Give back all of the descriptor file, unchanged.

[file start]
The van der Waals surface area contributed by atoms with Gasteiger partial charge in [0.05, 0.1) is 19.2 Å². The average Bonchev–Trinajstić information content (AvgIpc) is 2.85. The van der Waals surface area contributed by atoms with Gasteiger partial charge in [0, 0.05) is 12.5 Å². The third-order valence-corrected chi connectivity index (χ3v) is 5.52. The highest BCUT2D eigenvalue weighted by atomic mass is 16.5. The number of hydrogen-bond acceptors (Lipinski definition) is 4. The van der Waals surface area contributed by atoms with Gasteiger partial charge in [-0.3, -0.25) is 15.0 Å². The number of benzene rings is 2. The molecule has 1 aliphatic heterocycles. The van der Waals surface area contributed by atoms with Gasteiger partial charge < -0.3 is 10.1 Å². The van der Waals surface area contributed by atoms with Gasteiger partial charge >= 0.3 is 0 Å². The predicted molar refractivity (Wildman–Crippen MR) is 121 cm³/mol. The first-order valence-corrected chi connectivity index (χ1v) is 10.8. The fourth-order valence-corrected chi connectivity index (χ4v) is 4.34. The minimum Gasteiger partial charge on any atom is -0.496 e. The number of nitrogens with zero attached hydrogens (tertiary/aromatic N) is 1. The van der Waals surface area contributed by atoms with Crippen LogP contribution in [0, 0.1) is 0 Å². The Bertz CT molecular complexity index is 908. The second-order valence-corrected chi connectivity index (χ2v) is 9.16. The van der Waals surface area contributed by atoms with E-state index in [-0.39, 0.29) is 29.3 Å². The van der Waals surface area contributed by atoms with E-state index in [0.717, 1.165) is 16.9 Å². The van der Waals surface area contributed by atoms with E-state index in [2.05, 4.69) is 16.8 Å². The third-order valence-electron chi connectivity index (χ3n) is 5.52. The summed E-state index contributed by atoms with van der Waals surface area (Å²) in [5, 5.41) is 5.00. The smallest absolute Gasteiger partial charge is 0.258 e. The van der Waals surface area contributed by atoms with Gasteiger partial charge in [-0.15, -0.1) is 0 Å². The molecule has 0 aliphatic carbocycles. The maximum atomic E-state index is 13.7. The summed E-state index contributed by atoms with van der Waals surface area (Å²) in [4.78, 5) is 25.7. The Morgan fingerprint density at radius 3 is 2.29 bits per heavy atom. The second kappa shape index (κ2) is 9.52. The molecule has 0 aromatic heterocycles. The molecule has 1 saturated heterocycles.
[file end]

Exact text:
The van der Waals surface area contributed by atoms with Gasteiger partial charge in [0.05, 0.1) is 19.2 Å². The average Bonchev–Trinajstić information content (AvgIpc) is 2.85. The van der Waals surface area contributed by atoms with Gasteiger partial charge in [0, 0.05) is 12.5 Å². The third-order valence-corrected chi connectivity index (χ3v) is 5.52. The highest BCUT2D eigenvalue weighted by atomic mass is 16.5. The number of hydrogen-bond acceptors (Lipinski definition) is 4. The van der Waals surface area contributed by atoms with Gasteiger partial charge in [-0.3, -0.25) is 15.0 Å². The number of benzene rings is 2. The molecule has 1 aliphatic heterocycles. The van der Waals surface area contributed by atoms with Gasteiger partial charge < -0.3 is 10.1 Å². The van der Waals surface area contributed by atoms with Gasteiger partial charge >= 0.3 is 0 Å². The predicted molar refractivity (Wildman–Crippen MR) is 121 cm³/mol. The first-order valence-corrected chi connectivity index (χ1v) is 10.8. The fourth-order valence-corrected chi connectivity index (χ4v) is 4.34. The minimum Gasteiger partial charge on any atom is -0.496 e. The number of nitrogens with zero attached hydrogens (tertiary/aromatic N) is 1. The van der Waals surface area contributed by atoms with Crippen LogP contribution in [0, 0.1) is 0 Å². The Bertz CT molecular complexity index is 908. The second-order valence-corrected chi connectivity index (χ2v) is 9.16. The van der Waals surface area contributed by atoms with E-state index in [-0.39, 0.29) is 29.3 Å². The van der Waals surface area contributed by atoms with E-state index in [0.717, 1.165) is 16.9 Å². The van der Waals surface area contributed by atoms with E-state index in [2.05, 4.69) is 16.8 Å². The third-order valence-electron chi connectivity index (χ3n) is 5.52. The summed E-state index contributed by atoms with van der Waals surface area (Å²) in [5, 5.41) is 5.00. The smallest absolute Gasteiger partial charge is 0.258 e. The van der Waals surface area contributed by atoms with Gasteiger partial charge in [-0.15, -0.1) is 0 Å². The molecule has 0 aliphatic carbocycles. The maximum atomic E-state index is 13.7. The summed E-state index contributed by atoms with van der Waals surface area (Å²) in [4.78, 5) is 25.7. The Morgan fingerprint density at radius 3 is 2.29 bits per heavy atom. The second kappa shape index (κ2) is 9.52. The molecule has 0 aromatic heterocycles. The molecule has 1 saturated heterocycles.